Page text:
Featured Research

from universities, journals, and other organizations

Panda restoration efforts look at digestive systems

Date:
May 19, 2014
Source:
Mississippi State University, Office of Agricultural Communications
Summary:
Scientists have discovered that giant and red pandas have different digestive microbes, a finding with important implications for conservation efforts and captive animal rearing. The giant panda is an endangered species, while the red panda is considered a vulnerable species.

Gastrointestinal diseases are major causes of death among wild and captive pandas. Mississippi State University researchers are working with the Memphis Zoo to learn about the digestive processes of pandas, such as this giant panda housed at the zoo.
Credit: File photo by MSU Ag Communications/Kat Lawrence

Mississippi State University researchers were part of the team that learned that giant and red pandas have different digestive microbes, a finding with important implications for conservation efforts and captive animal rearing.

Related Articles


Gastrointestinal diseases are the major cause of mortality in wild and captive pandas, but little is known about their digestive process.

The giant panda is an endangered species, while the red panda is considered a vulnerable species, according to the International Union for Conservation of Nature. Both eat mostly fibrous bamboo.

Candace Williams, an MSU doctoral student in biochemistry, conducted the research in collaboration with the University of Wisconsin-Madison, the Memphis Zoo and the National Zoo in Washington, D.C. Williams presented her findings at the American Society for Microbiology in Boston in May.

Her study was funded through the university's Mississippi Agricultural and Forestry Experiment Station and the Memphis Zoological Society.

"Although they are different species, the giant panda and red panda share several characteristics," Williams said.

Under the direction of biochemist Ashli Brown Johnson, MSU scientists set out to determine if there were similarities in the microbes that digest this plant-based diet.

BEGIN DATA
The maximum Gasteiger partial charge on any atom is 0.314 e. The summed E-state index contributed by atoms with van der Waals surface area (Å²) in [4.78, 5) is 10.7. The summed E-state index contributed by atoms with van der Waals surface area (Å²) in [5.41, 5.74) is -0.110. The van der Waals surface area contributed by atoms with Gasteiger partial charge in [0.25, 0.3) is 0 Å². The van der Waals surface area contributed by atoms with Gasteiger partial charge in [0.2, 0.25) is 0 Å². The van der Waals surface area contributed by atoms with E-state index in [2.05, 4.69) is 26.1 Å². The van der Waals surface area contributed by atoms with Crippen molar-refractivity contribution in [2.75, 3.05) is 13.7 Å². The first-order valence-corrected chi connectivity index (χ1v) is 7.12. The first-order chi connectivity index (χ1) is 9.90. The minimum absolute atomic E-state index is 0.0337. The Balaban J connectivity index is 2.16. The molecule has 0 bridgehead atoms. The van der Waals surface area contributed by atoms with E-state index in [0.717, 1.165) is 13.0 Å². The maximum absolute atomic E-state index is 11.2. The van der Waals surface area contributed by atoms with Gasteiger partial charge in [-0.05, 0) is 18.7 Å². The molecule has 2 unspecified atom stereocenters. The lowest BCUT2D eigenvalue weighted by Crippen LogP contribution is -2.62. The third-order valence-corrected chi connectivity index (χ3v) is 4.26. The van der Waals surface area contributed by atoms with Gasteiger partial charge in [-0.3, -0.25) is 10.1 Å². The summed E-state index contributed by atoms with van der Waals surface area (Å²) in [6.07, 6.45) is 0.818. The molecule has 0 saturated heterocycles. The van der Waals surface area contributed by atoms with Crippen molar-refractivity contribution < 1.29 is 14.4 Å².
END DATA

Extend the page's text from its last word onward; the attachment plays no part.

To investigate the microbes, Williams collected fecal samples from two giant pandas and one red panda at the Memphis Zoo. The team also obtained samples from a red panda at the National Zoo. Williams used advanced genetic sequencing techniques to determine what gastrointestinal bacteria were present.

"The procedure revealed all microbes in the fecal matter, including some that were not known," Johnson said. "Study of these microbes may have unrealized potential for agriculture, biomass digestion for bioenergy crops or other discovery research applications."

Fecal samples from both species were dominated by plant material, which impeded identification of the microbes. A student at the University of Wisconsin-Madison developed a method to remove this plant material, allowing the digestive microbes to be clearly identified.

"Our results revealed significant differences between the microbes found in the two panda species," Johnson said. "While they have some similar microbes in their digestive tracts, each panda species has a different dominant microbe present."

Understanding the gastrointestinal bacteria in pandas will help guide reforestation efforts throughout China's mountainous region. The Chinese government has established 50 panda reserves within the animals' home range. Additionally, China has banned logging to preserve the habitat of the declining species.

"With gastrointestinal disease causing the greatest natural mortality of red and giant pandas, a greater understanding of the digestive microbes will assist in maintaining captive panda populations housed at zoos," Williams said.